Elsewhere, Viola Davis won the supporting actress trophy for her work in Denzel Washington ’s adaptation of August Wilson’s Pulitzer Prize-winning play “Fences.” Davis has won supporting honors with countless critics groups in the last few weeks and will probably go on to win at the Screen Actors Guild Awards and the Oscars. She could have competed in the lead category — as she did when she performed the same role opposite Washington on Broadway — and still swept through the season.
Davis gave a moving speech, paying tribute to her blue-collar father, noting “he had a story and it deserved to be told — and August Wilson told it. ” Davis was also part of the evening’s true high point, introducing Meryl Streep for the honorary Cecil B. DeMille Award (“You make me feel like what I have in me, my body, my face, my age, is enough.”)
Eloquent speeches like the ones Davis delivered represent another kind of performance. And if done well and from the heart, they tend to stick in Oscar voters’ minds.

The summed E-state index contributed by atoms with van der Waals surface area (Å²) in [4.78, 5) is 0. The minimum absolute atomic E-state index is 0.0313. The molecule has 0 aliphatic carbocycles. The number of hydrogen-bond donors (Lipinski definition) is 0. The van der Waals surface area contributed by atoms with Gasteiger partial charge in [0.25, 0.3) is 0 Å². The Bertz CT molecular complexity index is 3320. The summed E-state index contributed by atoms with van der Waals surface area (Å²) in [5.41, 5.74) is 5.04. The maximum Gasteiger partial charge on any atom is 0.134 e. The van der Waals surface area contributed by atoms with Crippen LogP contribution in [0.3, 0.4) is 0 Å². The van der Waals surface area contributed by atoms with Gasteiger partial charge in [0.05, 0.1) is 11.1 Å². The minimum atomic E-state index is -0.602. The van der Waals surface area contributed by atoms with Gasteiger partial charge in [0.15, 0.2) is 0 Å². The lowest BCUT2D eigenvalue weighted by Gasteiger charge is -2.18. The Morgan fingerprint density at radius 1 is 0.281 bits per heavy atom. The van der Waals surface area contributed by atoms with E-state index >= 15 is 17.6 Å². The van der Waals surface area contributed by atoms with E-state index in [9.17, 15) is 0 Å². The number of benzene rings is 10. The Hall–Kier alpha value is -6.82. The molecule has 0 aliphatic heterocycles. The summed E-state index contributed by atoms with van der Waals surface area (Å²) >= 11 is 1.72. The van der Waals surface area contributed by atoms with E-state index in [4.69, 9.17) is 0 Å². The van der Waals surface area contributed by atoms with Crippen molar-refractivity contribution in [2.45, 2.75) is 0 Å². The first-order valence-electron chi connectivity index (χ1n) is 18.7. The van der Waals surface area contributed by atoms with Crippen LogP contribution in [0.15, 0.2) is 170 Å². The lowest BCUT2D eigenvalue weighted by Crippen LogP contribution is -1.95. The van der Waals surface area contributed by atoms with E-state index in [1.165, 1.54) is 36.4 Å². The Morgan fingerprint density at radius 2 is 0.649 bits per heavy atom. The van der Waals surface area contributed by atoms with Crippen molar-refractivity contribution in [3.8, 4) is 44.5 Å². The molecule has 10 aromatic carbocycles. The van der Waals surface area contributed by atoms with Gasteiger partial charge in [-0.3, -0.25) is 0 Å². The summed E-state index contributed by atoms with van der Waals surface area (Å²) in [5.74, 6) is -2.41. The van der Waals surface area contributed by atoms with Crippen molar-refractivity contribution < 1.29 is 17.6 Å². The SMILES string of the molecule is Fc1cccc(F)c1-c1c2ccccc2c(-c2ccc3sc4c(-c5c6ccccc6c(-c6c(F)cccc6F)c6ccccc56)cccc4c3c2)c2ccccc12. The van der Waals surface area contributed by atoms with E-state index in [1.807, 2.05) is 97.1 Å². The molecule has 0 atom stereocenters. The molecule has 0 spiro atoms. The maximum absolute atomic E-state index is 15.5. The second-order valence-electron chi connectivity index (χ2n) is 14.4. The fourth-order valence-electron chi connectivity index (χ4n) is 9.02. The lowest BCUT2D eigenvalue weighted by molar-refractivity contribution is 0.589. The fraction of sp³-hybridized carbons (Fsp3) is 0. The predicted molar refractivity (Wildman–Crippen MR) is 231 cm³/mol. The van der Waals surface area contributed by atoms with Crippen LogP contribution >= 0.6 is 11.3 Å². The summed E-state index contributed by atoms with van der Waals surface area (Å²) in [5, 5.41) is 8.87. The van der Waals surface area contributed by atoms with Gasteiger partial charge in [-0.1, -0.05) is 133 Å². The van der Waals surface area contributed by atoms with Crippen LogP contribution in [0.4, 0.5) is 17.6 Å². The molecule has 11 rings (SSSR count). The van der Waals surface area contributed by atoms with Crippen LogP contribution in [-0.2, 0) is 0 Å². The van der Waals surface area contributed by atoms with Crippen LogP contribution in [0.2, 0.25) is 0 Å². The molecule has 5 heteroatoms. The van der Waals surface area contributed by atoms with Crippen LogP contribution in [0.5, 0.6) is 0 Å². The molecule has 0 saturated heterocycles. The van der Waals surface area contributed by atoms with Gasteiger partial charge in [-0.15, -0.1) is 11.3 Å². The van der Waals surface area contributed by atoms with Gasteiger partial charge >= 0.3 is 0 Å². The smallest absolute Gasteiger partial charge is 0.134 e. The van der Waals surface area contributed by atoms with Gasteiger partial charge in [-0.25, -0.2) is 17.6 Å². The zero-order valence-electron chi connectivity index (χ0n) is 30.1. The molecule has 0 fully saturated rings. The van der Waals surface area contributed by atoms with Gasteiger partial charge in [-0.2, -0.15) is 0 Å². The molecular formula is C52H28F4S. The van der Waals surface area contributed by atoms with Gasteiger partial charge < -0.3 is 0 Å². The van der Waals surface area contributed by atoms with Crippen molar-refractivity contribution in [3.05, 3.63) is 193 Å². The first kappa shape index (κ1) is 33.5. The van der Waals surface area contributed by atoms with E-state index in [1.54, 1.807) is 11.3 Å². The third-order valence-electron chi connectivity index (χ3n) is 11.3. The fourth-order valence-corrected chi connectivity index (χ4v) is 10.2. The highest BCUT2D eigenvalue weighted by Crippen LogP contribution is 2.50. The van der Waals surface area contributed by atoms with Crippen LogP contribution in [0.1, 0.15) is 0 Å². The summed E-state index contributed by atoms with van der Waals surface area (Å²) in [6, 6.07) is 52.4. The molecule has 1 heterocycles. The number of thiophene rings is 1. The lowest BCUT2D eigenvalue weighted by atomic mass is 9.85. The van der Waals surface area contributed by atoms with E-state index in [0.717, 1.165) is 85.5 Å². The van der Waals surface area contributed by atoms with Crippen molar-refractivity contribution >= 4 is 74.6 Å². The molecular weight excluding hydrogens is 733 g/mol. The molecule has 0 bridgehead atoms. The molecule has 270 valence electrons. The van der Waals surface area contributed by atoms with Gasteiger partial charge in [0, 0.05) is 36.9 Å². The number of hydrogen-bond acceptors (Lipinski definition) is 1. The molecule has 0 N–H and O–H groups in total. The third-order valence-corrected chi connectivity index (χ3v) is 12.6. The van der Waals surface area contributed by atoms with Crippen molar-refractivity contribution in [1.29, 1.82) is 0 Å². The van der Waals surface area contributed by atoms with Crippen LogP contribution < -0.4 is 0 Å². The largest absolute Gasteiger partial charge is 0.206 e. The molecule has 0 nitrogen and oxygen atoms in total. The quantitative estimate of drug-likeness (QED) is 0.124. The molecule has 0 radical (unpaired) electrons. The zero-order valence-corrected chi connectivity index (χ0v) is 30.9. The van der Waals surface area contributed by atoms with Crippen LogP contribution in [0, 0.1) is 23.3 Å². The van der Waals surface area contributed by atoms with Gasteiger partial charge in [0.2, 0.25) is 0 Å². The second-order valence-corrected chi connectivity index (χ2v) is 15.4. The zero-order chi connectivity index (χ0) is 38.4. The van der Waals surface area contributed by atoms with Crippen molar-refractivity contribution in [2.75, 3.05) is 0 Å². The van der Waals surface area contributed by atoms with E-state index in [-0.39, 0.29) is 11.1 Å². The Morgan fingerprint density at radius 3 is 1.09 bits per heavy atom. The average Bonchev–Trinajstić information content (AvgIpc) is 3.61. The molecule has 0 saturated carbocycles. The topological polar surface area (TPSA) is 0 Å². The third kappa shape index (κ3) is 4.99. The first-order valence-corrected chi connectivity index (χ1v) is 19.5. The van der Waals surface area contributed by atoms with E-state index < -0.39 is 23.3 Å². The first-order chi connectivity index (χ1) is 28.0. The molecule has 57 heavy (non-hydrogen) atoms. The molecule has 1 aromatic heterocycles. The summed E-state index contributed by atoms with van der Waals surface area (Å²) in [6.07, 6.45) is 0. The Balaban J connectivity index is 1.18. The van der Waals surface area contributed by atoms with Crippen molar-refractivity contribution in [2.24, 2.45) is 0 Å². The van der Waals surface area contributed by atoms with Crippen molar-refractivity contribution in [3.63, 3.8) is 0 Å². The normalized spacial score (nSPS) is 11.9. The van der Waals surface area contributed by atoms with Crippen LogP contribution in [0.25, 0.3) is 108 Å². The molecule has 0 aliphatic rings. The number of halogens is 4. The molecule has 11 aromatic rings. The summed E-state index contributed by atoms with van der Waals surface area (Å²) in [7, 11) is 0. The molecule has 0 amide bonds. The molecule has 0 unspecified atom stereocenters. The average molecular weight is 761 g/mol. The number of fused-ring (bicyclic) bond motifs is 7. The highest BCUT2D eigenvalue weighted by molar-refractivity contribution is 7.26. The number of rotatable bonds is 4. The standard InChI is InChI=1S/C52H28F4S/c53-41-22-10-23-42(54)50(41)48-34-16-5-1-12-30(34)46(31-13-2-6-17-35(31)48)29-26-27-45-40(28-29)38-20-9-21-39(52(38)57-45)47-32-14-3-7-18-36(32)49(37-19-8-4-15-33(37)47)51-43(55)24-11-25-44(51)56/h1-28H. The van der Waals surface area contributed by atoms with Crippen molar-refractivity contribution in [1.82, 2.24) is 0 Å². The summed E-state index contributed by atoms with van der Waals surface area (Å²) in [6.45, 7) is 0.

In that respect, the night’s biggest winner might have been Streep herself, though I’m sure her tenuous place in the lead actress Oscar race was the last thing on her mind when she crafted her fiery acceptance speech. It takes a lot to silence the Beverly Hilton’s ballroom, but celebrants stopped their schmoozing when Streep brought the hammer down on President-elect Donald Trump , decrying his “instinct to humiliate” and noting that “when the powerful use their position to bully, we all lose.”
Referring to the time Trump imitated disabled New York Times reporter Serge Kovaleski on the campaign trail, Streep noted it “was one performance this year that stunned me.” Taking that astonishment and turning it into righteous fury, Streep reminded everyone why she remains an awards season perennial. There’s no one like her.
Casey Affleck talks about the way Kenneth Lonergan uses everyday language to convey deep emotion in “Manchester by the Sea. ”
For her role as Jackie Kennedy, Natalie Portman says, “It’s not a fashion story,” but the clothes do tell a story.